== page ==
Dealing with Toxic People in the Workplace—Turning Complaints into Requests

Every workplace has its chronic complainers. You know who they are. They tell you in painstaking detail what’s wrong with every department, every individual, and every decision. They plan their day, their coffee breaks and lunches by drifting from one ear to another honing their ability to pick apart what’s wrong – with the company, with their coworkers, with politics, and with life.

Critics can carry a charged air of toxicity that fosters a sense of hopelessness and despair, but let’s take a look at the value they bring. Noticing what’s missing is a special talent that can lead to new awareness and fresh change. With a little support we can help people make the leap between identifying problems to coming up with meaningful solutions. If you can stop thinking of them as chronic complainers, critics or toxic people, and start thinking of them as people who want things to be different, you’re more likely to create a workplace where everyone can contribute.

A complaint is simply an unspoken request, so assume the speaker has a positive intent and wants resolution. No matter where you are in the hierarchy of your organization, you can support people in shifting their complaints into requests. When people focus their energy on what’s not working, they may feel powerless and don’t know how to ask for or get what they need. Sharing complaints may be a strategy for belonging, being seen for expertise, or creating relationships. Working on solutions can cultivate new ways of building relationships.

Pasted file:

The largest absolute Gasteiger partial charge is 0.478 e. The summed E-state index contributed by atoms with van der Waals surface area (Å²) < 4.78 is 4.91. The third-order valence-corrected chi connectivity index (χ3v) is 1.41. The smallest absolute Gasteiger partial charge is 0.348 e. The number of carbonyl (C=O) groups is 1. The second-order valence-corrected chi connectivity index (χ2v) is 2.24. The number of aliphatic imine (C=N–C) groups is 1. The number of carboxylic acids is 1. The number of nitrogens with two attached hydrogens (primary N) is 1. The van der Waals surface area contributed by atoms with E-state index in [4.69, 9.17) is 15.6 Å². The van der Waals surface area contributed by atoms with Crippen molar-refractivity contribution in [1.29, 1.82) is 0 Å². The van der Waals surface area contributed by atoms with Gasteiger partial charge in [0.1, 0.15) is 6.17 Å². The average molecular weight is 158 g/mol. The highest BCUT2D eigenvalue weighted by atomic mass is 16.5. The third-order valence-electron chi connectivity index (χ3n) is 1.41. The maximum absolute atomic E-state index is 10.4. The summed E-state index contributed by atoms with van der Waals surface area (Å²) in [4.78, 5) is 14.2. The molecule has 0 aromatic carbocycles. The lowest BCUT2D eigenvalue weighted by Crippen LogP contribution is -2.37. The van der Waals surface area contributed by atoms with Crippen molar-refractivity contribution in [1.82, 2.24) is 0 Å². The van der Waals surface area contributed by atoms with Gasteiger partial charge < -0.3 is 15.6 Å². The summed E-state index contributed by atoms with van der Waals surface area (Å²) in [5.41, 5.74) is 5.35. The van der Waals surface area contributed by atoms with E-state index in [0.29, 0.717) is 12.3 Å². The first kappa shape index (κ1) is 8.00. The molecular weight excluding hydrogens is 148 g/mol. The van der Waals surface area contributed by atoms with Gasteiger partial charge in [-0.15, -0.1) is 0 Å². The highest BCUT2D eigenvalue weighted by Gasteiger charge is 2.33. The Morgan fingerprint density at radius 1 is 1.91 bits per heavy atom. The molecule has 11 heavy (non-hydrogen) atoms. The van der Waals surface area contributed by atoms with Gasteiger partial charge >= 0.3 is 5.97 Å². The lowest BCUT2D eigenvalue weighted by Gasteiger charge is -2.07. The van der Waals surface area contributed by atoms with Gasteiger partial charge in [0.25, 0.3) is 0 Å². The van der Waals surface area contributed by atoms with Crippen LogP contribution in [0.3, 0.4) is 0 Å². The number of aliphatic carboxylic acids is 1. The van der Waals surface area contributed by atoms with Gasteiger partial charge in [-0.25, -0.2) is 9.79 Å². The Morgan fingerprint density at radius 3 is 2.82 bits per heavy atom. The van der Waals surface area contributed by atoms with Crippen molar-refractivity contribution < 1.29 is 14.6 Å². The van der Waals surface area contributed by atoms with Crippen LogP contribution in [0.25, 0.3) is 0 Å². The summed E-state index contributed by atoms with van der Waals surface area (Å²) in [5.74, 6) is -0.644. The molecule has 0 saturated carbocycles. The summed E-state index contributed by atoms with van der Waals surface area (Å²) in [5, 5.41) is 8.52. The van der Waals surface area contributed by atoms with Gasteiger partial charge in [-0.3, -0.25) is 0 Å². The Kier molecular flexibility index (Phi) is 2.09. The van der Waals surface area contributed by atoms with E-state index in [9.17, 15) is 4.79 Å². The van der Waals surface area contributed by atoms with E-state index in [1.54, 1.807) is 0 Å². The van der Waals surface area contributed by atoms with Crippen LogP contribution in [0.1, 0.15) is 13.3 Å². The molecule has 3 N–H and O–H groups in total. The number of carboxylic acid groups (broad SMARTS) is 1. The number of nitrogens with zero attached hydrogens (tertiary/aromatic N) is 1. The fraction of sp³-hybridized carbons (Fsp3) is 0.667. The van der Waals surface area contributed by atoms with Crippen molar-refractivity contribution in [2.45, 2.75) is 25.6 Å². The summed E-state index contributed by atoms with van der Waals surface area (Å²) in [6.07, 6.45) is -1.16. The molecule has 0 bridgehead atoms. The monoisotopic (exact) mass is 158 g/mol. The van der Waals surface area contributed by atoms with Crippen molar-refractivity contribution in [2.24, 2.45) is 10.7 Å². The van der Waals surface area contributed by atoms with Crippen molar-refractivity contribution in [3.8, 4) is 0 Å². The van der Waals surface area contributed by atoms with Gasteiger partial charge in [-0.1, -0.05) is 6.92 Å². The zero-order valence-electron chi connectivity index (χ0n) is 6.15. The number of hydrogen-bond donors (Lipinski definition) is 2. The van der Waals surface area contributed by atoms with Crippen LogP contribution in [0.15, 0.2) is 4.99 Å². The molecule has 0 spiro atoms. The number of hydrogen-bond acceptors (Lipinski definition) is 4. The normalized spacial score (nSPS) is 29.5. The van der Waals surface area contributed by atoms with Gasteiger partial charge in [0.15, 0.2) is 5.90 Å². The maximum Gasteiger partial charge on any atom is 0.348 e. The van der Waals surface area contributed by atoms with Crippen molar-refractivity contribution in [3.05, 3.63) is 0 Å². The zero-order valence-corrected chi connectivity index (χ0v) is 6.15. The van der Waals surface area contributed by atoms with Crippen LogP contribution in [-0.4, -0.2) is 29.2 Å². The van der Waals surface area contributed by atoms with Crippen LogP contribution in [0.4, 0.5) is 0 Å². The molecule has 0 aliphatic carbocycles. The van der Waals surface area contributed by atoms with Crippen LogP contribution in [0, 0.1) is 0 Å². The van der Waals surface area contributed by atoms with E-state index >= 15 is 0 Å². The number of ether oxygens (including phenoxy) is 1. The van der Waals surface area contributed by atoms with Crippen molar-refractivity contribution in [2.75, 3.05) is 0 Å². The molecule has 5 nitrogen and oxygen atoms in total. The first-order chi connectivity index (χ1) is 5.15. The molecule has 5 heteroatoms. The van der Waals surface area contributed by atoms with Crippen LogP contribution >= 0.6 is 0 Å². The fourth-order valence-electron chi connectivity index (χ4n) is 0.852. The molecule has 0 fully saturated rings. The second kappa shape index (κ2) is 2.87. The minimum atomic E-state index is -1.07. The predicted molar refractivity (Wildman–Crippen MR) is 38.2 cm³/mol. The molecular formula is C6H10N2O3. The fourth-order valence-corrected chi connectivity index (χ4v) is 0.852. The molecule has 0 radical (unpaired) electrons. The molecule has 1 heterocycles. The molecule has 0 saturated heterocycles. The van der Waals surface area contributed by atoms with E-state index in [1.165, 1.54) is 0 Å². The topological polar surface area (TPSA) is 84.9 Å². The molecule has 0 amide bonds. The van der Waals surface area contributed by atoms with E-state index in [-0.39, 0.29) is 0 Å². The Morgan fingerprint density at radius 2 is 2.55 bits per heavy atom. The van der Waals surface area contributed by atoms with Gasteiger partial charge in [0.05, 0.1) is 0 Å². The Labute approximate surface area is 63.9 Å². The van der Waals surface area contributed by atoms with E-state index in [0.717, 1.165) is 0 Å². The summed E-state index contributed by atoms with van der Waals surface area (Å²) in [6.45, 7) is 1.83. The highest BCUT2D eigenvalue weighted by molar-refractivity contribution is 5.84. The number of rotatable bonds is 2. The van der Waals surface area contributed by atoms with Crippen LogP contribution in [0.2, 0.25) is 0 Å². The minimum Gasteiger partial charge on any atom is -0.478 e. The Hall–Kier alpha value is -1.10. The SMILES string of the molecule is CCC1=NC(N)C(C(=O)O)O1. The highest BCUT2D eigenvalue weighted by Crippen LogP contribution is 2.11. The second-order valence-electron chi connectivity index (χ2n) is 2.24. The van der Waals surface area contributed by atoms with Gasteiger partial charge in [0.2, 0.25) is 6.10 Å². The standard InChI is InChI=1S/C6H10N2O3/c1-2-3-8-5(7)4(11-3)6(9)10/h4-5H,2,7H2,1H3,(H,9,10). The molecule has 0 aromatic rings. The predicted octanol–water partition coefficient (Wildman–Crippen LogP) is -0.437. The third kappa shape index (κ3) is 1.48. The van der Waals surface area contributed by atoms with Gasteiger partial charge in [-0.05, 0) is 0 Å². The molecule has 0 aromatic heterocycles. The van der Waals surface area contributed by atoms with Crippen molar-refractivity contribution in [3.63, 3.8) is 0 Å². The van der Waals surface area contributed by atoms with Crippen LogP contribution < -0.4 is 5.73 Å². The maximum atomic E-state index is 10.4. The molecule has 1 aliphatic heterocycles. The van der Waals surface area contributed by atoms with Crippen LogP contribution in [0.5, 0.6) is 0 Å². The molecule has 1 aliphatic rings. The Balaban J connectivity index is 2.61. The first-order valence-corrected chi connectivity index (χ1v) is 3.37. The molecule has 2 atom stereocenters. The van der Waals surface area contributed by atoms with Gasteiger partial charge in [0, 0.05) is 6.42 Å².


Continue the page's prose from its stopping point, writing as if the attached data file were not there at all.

Underneath the judgments, evaluations, opinions and evidence, if you listen between the lines for what people really want, you can help them formulate requests. The simple practice of asking, “What is your request?” helps people turn their complaints into new possibilities. In addition, you empower them to own the problems and to actively participate in creating the solutions. Other questions you can pose:

What do you want?

How can you fix that?

What are you going to do about it?

Where can you start?

Who can help you with that?

How can I help?

To turn your own complaints into requests, ask specifically for what you want. What actions or observable behavior changes would you like to see? For instance, if someone is unaware of the impact of their complaints—on you, on their coworkers, on the company, on their performance reviews—your honest feedback could be a great gift to them. Vague requests to “change your attitude” or “straighten up” aren’t specific and leave people floundering. It’s not enough to ask people to stop certain behaviors. When you ask people to stop doing something, they tend to replace the old behavior with a worse behavior. So ask for what you want, not what you don’t want. Be specific. Don’t expect someone else to read your mind. Keep it simple. Keep it direct. Keep it about their behavior, not who they are as a person.

Every request has four possible responses:

  • Yes
  • No
  • I have a counter offer
  • I’ll get back to you on that

Whenever you make a request, stay open to the answer. Be willing to hear something other than “yes.” A counter offer could open the dialogue that leads to a mutually agreeable solution. When people throughout the organization develop the skill of making doable requests, the atmosphere changes from despair to hope and new possibilities.

Written by Martha Lasley

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